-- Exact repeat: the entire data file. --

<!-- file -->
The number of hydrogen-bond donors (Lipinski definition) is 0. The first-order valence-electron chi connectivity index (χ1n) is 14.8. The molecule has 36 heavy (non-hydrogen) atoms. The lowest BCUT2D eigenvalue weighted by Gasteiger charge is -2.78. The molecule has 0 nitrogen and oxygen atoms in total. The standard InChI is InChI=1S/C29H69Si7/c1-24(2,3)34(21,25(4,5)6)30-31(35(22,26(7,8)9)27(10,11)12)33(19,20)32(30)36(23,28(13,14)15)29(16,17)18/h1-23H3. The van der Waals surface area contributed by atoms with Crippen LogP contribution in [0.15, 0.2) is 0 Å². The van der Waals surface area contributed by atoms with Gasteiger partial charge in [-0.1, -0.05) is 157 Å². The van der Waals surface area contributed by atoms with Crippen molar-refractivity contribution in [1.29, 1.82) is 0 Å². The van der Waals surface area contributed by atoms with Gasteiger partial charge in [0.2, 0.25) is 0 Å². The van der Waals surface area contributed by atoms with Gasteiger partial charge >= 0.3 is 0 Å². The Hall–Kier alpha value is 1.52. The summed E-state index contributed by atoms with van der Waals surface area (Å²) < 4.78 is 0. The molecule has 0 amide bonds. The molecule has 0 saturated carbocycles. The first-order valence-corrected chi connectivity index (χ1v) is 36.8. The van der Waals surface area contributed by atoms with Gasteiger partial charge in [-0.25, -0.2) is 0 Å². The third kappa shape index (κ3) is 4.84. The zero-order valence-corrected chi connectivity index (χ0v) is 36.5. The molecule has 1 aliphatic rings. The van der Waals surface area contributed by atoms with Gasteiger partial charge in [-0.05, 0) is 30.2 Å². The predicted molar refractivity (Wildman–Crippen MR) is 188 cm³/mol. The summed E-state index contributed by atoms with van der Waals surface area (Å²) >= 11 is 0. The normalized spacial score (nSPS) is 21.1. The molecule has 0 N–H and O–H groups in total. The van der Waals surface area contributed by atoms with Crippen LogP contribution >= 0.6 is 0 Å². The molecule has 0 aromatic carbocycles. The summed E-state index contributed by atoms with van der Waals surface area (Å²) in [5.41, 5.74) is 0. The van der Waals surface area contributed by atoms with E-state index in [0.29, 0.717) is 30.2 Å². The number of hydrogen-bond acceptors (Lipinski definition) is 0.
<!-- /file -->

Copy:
The number of hydrogen-bond donors (Lipinski definition) is 0. The first-order valence-electron chi connectivity index (χ1n) is 14.8. The molecule has 36 heavy (non-hydrogen) atoms. The lowest BCUT2D eigenvalue weighted by Gasteiger charge is -2.78. The molecule has 0 nitrogen and oxygen atoms in total. The standard InChI is InChI=1S/C29H69Si7/c1-24(2,3)34(21,25(4,5)6)30-31(35(22,26(7,8)9)27(10,11)12)33(19,20)32(30)36(23,28(13,14)15)29(16,17)18/h1-23H3. The van der Waals surface area contributed by atoms with Crippen LogP contribution in [0.15, 0.2) is 0 Å². The van der Waals surface area contributed by atoms with Gasteiger partial charge in [-0.1, -0.05) is 157 Å². The van der Waals surface area contributed by atoms with Crippen molar-refractivity contribution in [1.29, 1.82) is 0 Å². The van der Waals surface area contributed by atoms with Gasteiger partial charge in [0.2, 0.25) is 0 Å². The van der Waals surface area contributed by atoms with Gasteiger partial charge >= 0.3 is 0 Å². The Hall–Kier alpha value is 1.52. The summed E-state index contributed by atoms with van der Waals surface area (Å²) < 4.78 is 0. The molecule has 0 amide bonds. The molecule has 0 saturated carbocycles. The first-order valence-corrected chi connectivity index (χ1v) is 36.8. The van der Waals surface area contributed by atoms with Gasteiger partial charge in [-0.25, -0.2) is 0 Å². The third kappa shape index (κ3) is 4.84. The zero-order valence-corrected chi connectivity index (χ0v) is 36.5. The molecule has 1 aliphatic rings. The van der Waals surface area contributed by atoms with Gasteiger partial charge in [-0.05, 0) is 30.2 Å². The predicted molar refractivity (Wildman–Crippen MR) is 188 cm³/mol. The summed E-state index contributed by atoms with van der Waals surface area (Å²) >= 11 is 0. The normalized spacial score (nSPS) is 21.1. The molecule has 0 N–H and O–H groups in total. The van der Waals surface area contributed by atoms with Crippen LogP contribution >= 0.6 is 0 Å². The molecule has 0 aromatic carbocycles. The summed E-state index contributed by atoms with van der Waals surface area (Å²) in [5.41, 5.74) is 0. The van der Waals surface area contributed by atoms with E-state index in [0.29, 0.717) is 30.2 Å². The number of hydrogen-bond acceptors (Lipinski definition) is 0.